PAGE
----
April 24, 2015
We took our usual ten minute journey to our morning dive site, this time, Kuda Rah Thila in South Ari Atoll. The boats rarely travel at night, thus our morning dive is generally positioned near the afternoon site we dove the previous day. This Thila had other small pinnacles next to it, so it made for nice wide swim throughs and was quite different from our continuous reef circling.
The reef offered some lovely soft coral and sea fans with a profuse amount of marine life. We descended upon schools of blue striped snapper that rested beneath the coral ledge in a light current. After rounding the corner and swimming through a lovely formation, we found a flatworm and a free swimming eel. We followed the free swimming eel between the pinnacles to find a clam, a grouper hiding under the coral and protective clownfish, but not as protective as the nearby damselfish. Rootie was nice enough to lend me her camera at times, as we are interested in different marine life, and as I went to set my finger down to steady myself while snapping a photo, the little sucker came darting out and bit me. Startled, I jerked my hand away, carefully took the photo of the nudibranch and gave the camera back to Rootie. In the process, I had noticed the grouper tucked deep beneath the coral. Knowing she likes pictures of their eyes and lips I pointed the grouper out to her. She went in for a photo, placing her finger down to steady, and that damselfish came darting out again. It bit her in the middle of her finger just where it bit me! As she jerked her hand away, I flooded my mask from laughing so hard. That little fish was protecting a bigger area than I thought.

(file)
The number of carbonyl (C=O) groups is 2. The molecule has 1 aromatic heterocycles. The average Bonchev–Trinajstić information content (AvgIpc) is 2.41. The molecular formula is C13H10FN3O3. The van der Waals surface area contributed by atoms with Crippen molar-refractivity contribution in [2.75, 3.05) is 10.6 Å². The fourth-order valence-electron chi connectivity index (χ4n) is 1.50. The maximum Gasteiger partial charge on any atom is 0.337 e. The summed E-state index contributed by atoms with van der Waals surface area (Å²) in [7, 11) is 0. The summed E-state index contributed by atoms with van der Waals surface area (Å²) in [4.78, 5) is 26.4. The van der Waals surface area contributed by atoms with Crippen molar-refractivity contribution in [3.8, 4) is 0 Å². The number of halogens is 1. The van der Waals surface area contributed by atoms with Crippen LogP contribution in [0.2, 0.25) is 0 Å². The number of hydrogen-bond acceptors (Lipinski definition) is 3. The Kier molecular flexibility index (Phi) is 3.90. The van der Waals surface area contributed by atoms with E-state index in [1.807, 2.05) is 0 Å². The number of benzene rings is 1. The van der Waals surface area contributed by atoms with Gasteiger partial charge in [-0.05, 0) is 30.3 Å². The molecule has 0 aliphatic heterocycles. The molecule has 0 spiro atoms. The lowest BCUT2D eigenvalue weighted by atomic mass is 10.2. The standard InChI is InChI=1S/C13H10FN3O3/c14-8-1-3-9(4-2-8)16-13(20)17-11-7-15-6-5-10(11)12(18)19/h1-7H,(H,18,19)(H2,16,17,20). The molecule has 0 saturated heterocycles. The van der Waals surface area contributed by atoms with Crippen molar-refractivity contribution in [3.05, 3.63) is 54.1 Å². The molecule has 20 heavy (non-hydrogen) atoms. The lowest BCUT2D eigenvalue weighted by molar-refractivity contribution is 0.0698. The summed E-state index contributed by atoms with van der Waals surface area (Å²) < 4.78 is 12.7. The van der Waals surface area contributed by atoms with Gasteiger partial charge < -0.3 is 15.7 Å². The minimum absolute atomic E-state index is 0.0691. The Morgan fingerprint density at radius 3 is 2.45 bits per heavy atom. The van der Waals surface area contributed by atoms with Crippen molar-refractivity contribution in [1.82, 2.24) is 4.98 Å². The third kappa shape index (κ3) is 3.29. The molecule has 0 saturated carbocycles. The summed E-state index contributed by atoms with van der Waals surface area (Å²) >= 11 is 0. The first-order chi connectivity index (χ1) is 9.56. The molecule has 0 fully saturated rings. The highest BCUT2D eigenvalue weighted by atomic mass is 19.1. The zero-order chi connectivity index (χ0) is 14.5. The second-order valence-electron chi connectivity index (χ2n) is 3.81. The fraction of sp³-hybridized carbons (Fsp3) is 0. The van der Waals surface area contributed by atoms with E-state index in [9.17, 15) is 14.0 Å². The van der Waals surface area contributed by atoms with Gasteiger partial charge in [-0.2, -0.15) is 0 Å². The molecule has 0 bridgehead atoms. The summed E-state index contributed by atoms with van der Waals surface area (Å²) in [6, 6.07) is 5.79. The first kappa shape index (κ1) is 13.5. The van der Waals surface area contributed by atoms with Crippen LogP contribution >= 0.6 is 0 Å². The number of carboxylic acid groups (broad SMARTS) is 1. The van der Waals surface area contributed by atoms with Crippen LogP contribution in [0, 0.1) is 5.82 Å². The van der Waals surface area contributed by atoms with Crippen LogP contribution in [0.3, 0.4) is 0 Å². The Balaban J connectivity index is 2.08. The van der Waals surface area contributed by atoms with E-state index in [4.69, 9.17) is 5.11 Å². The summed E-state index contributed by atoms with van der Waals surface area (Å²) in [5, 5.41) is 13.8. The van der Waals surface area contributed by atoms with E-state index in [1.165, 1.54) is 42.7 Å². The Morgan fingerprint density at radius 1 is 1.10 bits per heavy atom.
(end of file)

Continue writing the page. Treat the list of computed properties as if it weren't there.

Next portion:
We were down between 60-80 feet for quite a while, so it was time to ascend to shallower water. An extremely strong current rushed over the top of the reef. While kicking, we stayed in one place. With the sunlight shining into the shallow water, fish zig-zagging into the current and divers bubbles coming up from beneath the coral below, hovering above the top of the reef was lovely! I could have stayed there all day watching the clownfish and the eel, but some of us were low on air, so we had to make our safety stop slightly off the reef where the Dhoni could retrieve us.
We motored east past beautiful waters to our next stop, Miyaru Kandu in Vaavu Atoll. We were hoping for incoming current into the channel in order to see sharks. Unfortunately, the Maldives is in a transition phase, so the currents are far from predictable, and we arrived to an outgoing current. With an incoming current, we would have dropped to the channel floor, hooked in and watched the big sharks swim around. With the outgoing current, we still had this chance at this particular dive site, but we didn’t see much below us, so we kept swimming. We were in the Maldives with virtually no moon, and sometimes I think that makes a difference as when I have been on trips during a full moon, animal life has been abundant.
After swimming across the channel and only spotting three white tips circling the bottom, we turned into the current and swam a while longer without being able to rest to get to the reef. It seemed like most of the reef was dead along the wall. There was not much to see until we ascended over the top of the reef. A porcupine puffer tucked itself into a crevice. There was probably an eel somewhere along the way as I feel like we have seen at least one eel and one shark on every dive. And of course there were array of reef fish, but Rootie had the camera and obviously not much seemed appealing to her given our only picture for the dive was of a unicorn fish playing in Julie’s bubbles!